# Trajectory of a spinning ball

How do I would precalculate trajectory of a kicked ball, when it's spinning?

I'm applying spinning using simplified Magnus effect every frame like this and it works:

acceleration += swerve × velocity


My question is: do the equation below for calculating object trajectory can be extended to include the ball spinning?

position = start + 0.5*acceleration*time^2 + velocity*time;


I'm using Euler integration and ball moves fine. I just want to know how to predicts ball's movement path.

## 3 Answers

There is such an equation, but it's not easy to obtain. Because the magnus effect depends on the ball's current velocity, it changes when external forces are applied. You cannot calculate the position of the ball by linearly summing the contributions of different forces. If you were hoping you could simply add a few terms to $$\x(t)=\frac{1}{2}at^2+vt\$$, you're out of luck.

Numerical integration is a valid way of predicting the balls trajectory and doesn't require you to actually move the ball if you use a different set of variables. If you want to use a direct approach, you might want to use a tool that can solve a system of differential equations. I used Mathematica to obtain the following equations for a ball starting off with a set velocity and being subject to a gravitational acceleration -g in the z-direction and a magnus force $$\F_{mag}=c\omega\times v\$$, for brevity condensed into: $$\a_{mag}=r\times v\$$.

system = {
vx'[t]==ry vz[t]-rz vy[t],
vy'[t]==rz vx[t]-rx vz[t],
vz'[t]==rx vy[t]-ry vx[t]-g,
vx[0]==vx0,vy[0]==vy0,vz[0]==vz0
};
DSolve[system,{vx,vy,vz},t]
Integrate[%,t]


With a few tweaks, assumptions and some rewriting here and there, the result still looks dreadful, but is computationally not all that expensive.

Direct equations according to Mathematica:

\begin{align} x(t) =&\frac{1}{r^3}(-\frac{1}{2}t(grtr_xr_z+2grr_y-2rr_xr_yv_y(0)-2rr_xr_zv_z(0)-2rr^2_xv_x(0))+\\ &sin(rt)(gr_y+r^2_yv_x(0)-r_xr_yv_y(0)+r^2_zv_x(0)-r_xr_zv_z(0))-\\ &\small{\frac{cos(rt)(gr_xr_z+r^2_xr_yv_z(0)-r^2_xr_zv_y(0)+r^3_yv_z(0)-r^2_yr_zv_y(0)+r_yr^2_zv_z(0)-r^3_zv_y(0))}{r})}\\ y(t)=&\frac{1}{r^3}(-\frac{1}{2}t(grtr_yr_z-2grr_x-2rr_xr_yv_x(0)-2rr_yr_zv_z(0)-2rr^2_yv_y(0))-\\ &sin(rt)(gr_x+r^2_x(-v_y(0))+r_xr_yv_x(0)-r^2_zv_y(0)+r_yr_zv_z(0))-\\ &\small{\frac{cos(rt)(gr_yr_z-r_xr^2_yv_z(0)+r^2_yr_zv_x(0)+r^3_x(-v_z(0))+r^2_xr_zv_x(0)-r_xr^2_zv_z(0)+r^3_zv_x(0))}{r})}\\ z(t)=&\frac{1}{r^3}(-\frac{1}{2}tr_z(grtr_z-2rr_xv_x(0)-2rr_yv_y(0)-2rr_zv_z(0))+\\ &\small{\frac{cos(rt)(gr^2_x+gr^2_y-r_xr^2_zv_y(0)+r_yr^2_zv_x(0)+ r^3_x(-v_y(0))+r^2_xr_yv_x(0)-r_xr^2_yv_y(0)+r^3_yv_x(0))}{r}}-\\ &sin(rt)(r^2_x(-v_z(0))+r_xr_zv_x(0)+r_yr_zv_y(0)-r^2_yv_z(0)))\end{align}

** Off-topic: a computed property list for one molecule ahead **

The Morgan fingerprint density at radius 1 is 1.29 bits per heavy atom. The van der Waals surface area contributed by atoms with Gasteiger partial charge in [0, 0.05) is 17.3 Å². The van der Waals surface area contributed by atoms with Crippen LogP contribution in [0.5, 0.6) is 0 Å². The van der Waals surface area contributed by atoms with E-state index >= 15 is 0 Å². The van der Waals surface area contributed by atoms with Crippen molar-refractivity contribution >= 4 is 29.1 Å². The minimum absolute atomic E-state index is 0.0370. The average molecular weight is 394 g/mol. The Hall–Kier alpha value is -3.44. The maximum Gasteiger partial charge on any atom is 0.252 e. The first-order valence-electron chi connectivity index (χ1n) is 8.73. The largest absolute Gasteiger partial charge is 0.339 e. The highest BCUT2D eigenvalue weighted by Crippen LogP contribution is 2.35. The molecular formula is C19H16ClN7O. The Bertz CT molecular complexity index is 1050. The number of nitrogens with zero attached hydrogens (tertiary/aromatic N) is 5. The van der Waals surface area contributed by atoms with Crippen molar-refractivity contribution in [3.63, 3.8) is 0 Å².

If you didn't think these equations were getting out of hand already, you most likely will if you were to add more forces to the model. Unless you feel the need for the accuracy and speed these equations can provide, I recommend sticking with code that fellow mortals can read and maintain.

• Yes, I've hoped it would be simpler. Will stick with numerical integration then. Thanks for help! – HankMoody Dec 21 '14 at 14:25
• I am trying to predict the falling spot of thrown objects at jmonkey engine, do you think that can help me? – Aquarius Power Jan 18 '15 at 15:57

First create a vector. It's angle is equal to ball spin speed (degrees per frame) plus the balls trajectory angle ( looking down from the sky). Set the magnitude to however much you want it to effect the trajectory of the ball. Add this vector to the balls vector, or position if you don't use vectors. Probably a good idea to make the magnitude diminish over time, that way it won't turn forever. This can be applied in 2d games, and can be modified to be used in the third dimension by doing the same process from the side.

• I know, how to move a ball due to spin but I don't know how to predict ball's trajectory without actually moving it. – HankMoody Dec 18 '14 at 18:04

The trajectory will be the same despite the angular velocity of the ball, ok? Unless you take air resistance into account

• "Unless you take air resistance into account" — given that this question from 5 years ago specifically mentions modelling the Magnus effect, yes, taking air resistance into account is exactly what they're trying to do. – DMGregory Sep 15 '19 at 12:37